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What Does it Cost to Attend California Institute of Technology?

Funding a college education is not an easy feat for many families. This is due in part to the rising costs of college; one report by CNN estimates that by 2016, the average family was paying $56,840 for a four-year degree from a public institution and $104,400 from a private university.


Rising costs aren’t the only thing that make funding a college education hard to tackle. Another reason that paying for college can become a confusing or even frustrating process is the unpredictable nature of college costs. Many variables affect the ultimate out-of-pocket expenses, making these costs hard to budget for. Luckily, by looking closely at some of these factors, we can make more accurate predictions for specific college expenses.


In this series of posts, we analyze the costs of attending over 1,000 schools to help families zero in on how much they can expect to pay. If you’re interested in learning more about the cost of attending the California Institute of Technology, you won’t want to miss this post.  


Why Are College Costs So Variable?


College costs vary widely because of the large number of factors impacting them. Everything from the specific college, the family’s income, and how much financial aid or merit scholarships a student receives will affect the final amount that a family pays out of pocket.


One of the largest factors in college costs is a college’s list price. This is essentially the all-inclusive cost of attending a college and it generally encompasses full-time tuition, room and board, and required fees like registration or library cards. The list price is also sometimes referred to as the sticker price. When you compare the sticker prices at different schools, be sure to consider what exactly is included—at some schools with a high number of commuter students, certain expenses like room and board may not be automatically added.


Few families actually pay the sticker price at most colleges due to other sources of funding. Therefore, it can be more helpful to look at a college’s average net cost instead. This is the average amount that families typically pay for their students to attend the school. Net cost is affected by three different factors. These factors are government aid (federal, state, and local), institutional financial aid, and outside merit scholarships. These three factors will vary based on a student’s accomplishments and a family’s income, so net cost will also vary greatly. Looking at average net cost, however, can still provide more information than a sticker price does.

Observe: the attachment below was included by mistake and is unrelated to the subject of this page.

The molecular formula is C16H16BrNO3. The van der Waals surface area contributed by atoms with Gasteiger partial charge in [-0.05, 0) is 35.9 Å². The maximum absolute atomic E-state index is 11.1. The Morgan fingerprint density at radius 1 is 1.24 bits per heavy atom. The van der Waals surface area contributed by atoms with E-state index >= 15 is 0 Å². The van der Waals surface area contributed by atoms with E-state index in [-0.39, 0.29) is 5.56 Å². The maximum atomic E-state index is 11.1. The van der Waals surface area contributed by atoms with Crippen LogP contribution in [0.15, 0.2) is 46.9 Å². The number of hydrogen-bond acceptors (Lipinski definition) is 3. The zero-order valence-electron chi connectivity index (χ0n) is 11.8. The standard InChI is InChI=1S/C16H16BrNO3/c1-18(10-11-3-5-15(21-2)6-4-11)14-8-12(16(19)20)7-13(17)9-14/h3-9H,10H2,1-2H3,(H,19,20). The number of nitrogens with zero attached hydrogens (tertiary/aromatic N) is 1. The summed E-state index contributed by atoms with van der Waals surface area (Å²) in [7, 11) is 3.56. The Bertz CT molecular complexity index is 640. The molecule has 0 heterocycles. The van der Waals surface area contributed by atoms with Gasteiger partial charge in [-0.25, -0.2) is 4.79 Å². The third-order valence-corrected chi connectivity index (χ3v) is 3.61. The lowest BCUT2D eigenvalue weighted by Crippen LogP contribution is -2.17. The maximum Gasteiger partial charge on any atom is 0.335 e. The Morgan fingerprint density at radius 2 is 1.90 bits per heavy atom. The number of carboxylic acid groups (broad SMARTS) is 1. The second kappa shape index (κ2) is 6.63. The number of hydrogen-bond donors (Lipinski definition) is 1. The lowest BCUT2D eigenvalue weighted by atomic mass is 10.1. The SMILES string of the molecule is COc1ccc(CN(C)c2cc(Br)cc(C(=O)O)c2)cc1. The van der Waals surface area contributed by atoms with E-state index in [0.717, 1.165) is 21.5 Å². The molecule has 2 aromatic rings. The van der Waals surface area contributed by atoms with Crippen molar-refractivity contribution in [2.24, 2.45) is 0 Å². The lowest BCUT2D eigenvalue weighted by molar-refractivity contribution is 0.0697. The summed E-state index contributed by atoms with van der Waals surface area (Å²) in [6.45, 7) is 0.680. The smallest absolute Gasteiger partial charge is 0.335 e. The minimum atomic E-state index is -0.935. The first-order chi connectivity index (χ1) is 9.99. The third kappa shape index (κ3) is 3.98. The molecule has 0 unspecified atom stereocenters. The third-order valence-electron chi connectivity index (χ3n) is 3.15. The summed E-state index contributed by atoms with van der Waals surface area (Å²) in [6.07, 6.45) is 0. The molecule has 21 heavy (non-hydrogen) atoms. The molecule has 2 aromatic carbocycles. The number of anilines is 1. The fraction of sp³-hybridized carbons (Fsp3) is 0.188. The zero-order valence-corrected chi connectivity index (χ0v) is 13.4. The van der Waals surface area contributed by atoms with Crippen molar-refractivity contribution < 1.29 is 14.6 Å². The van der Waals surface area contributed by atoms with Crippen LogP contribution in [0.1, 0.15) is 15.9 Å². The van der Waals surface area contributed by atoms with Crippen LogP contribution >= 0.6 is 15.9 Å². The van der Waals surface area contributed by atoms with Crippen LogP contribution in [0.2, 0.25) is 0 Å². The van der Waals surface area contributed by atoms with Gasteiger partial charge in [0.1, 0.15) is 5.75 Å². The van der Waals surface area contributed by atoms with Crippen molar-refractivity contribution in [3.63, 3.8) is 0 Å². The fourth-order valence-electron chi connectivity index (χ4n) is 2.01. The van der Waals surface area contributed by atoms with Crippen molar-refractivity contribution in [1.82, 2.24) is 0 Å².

What is the List Price at California Institute of Technology?


The list price at Caltech was $66,774 in 2016-2017. Because Caltech is a private institution, the list price does not vary based on a student’s state of residence. It’s worth noting that few students actually pay the entire list price. Those who can expect to pay list price are students from families with a combined annual income of $175k or more.


What Is the Average Net Cost of Attending California Institute of Technology?


At Caltech, the average net cost of attendance after financial aid was $56,220 in 2016-2017 . Again, Caltech’s status as a private school means that students pay the same whether they are in-state or out-of-state.


For students who did not qualify for financial aid, the average net cost was $66,686.


What is the Cost Based on Income of Attending California Institute of Technology?


Because net cost is most directly associated with a family’s income, it can help to see how much families pay as broken down by income bracket.


At California Institute of Technology, the cost of attending based on family income is as follows:


Family Income Average Net Price
$0-$30,000 $3,544
$30,001-$48,000 $5,652